European colonization of the Americas resulted in the killing of so many native people that it transformed the environment and caused the Earth’s climate to cool down, new research has found.
Settlers killed off huge numbers of people in conflicts and also by spreading disease, which reduced the indigenous population by 90 percent in the century following Christopher Columbus’s initial journey to the Americas and Caribbean in 1492.
This “large-scale depopulation” resulted in vast tracts of agricultural land being left untended, researchers say, allowing the land to become overgrown with trees and other new vegetation.
Photo: Wikimedia Commons
The regrowth soaked up enough carbon dioxide from the atmosphere to actually cool the planet, with the average temperature dropping by 0.15 degrees Celsius in the late 1500s and early 1600s, the study by scientists at University College London (UCL) found.
“The great dying of the indigenous peoples of the Americas resulted in a human-driven global impact on the Earth system in the two centuries prior to the Industrial Revolution,” wrote the UCL team of Alexander Koch, Chris Brierley, Mark Maslin and Simon Lewis.
The drop in temperature during this period is known as the “Little Ice Age,” a time when the River Thames in London would regularly freeze over, snowstorms were common in Portugal and disrupted agriculture caused famines in several European countries.
The UCL researchers found that the European colonization of the Americas indirectly contributed to this colder period by causing the deaths of about 56 million people by 1600. The study attributes the deaths to factors including introduced disease such as smallpox and measles, warfare and societal collapse.
Researchers then calculated how much land indigenous people required and then subsequently fell into disuse, finding that around 55 million hectares, an area roughly equivalent to France, became vacant and was reclaimed by carbon dioxide-absorbing vegetation.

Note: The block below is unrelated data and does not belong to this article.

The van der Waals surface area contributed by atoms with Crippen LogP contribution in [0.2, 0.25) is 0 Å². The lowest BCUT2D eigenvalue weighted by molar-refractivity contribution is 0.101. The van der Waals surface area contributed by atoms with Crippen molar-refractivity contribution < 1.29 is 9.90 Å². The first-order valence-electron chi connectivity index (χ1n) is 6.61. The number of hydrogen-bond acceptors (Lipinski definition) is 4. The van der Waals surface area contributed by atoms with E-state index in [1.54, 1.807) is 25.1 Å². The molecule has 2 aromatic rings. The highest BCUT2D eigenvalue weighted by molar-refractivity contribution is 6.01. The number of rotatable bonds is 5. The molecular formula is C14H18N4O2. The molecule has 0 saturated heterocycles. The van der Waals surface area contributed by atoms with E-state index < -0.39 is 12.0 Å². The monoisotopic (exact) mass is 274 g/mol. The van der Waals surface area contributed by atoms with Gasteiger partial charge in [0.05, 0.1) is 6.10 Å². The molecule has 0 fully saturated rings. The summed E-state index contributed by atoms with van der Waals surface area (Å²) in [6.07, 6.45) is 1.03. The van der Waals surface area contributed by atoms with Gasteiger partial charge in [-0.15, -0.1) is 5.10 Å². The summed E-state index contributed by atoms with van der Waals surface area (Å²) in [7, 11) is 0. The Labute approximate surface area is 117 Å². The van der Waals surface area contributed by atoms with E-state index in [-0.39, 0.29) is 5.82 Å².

The revegetation of the Americas after European arrival aided declines of global carbon content in the air, dropping by around seven to 10 parts of carbon dioxide for every million molecules of air in the atmosphere (ppm). This compares to the 3ppm of carbon dioxide that humanity is currently adding to the atmosphere every year through the burning of fossil fuels.
1. colonization n.
2. indigenous population phr.
(yuan2 zhu4 min2 ren2 kou3)
3. depopulation n.
(ren2 kou3 jian2 shao3)
4. smallpox n.
天花 (tian1 hua1)
5. societal collapse phr.
(she4 hui4 beng1 kui4)
Taiwan is celebrating the anniversary of the same-sex marriage bill, which officially took effect on May 24 last year. According to Ministry of the Interior statistics, a total of 4,021 same-sex couples had married as of May. Last Friday, the Rainbow Equality Platform released an opinion poll about Taiwanese’s attitude toward same-sex marriage. Among the respondents, 92.8 percent said same-sex marriage does not affect them personally, and 50.1 percent of them said such union does not affect Taiwan’s society. However, 74.1 percent of them said it is acceptable to see straight couples kissing in the street; the figure dropped to 48.2
Faced with the COVID-19 crisis, the creative South Korean showbiz has tried to resume activities in alternative ways. SM Entertainment has been working with Naver’s V Live to launch a series of shows through the K-pop live video streaming service, allowing entertainers to broadcast live on the platform and chat with their fans. For the shows, titled “Beyond Live,” SM has employed “augmented reality” (AR) technology in the background created by real-time augmented 3D graphics, while simultaneously providing interactive communication online. Some fans said that the online shows are more fun than real concerts, because they can chat and interact
Astronomers believe they may have found the first direct evidence of a new planet being born. A dense disc of dust and gas has been spotted surrounding a young star called AB Aurigae, about 520 light years away from Earth. Using the European Southern Observatory’s (ESO) Very Large Telescope (VLT), located in Chile, the researchers observed a spiral structure with a “twist” near the center, which suggests a new world may be in the process of forming. The swirling disc was one of the telltale signs of the star system being born in the constellation of Auriga, the scientists said.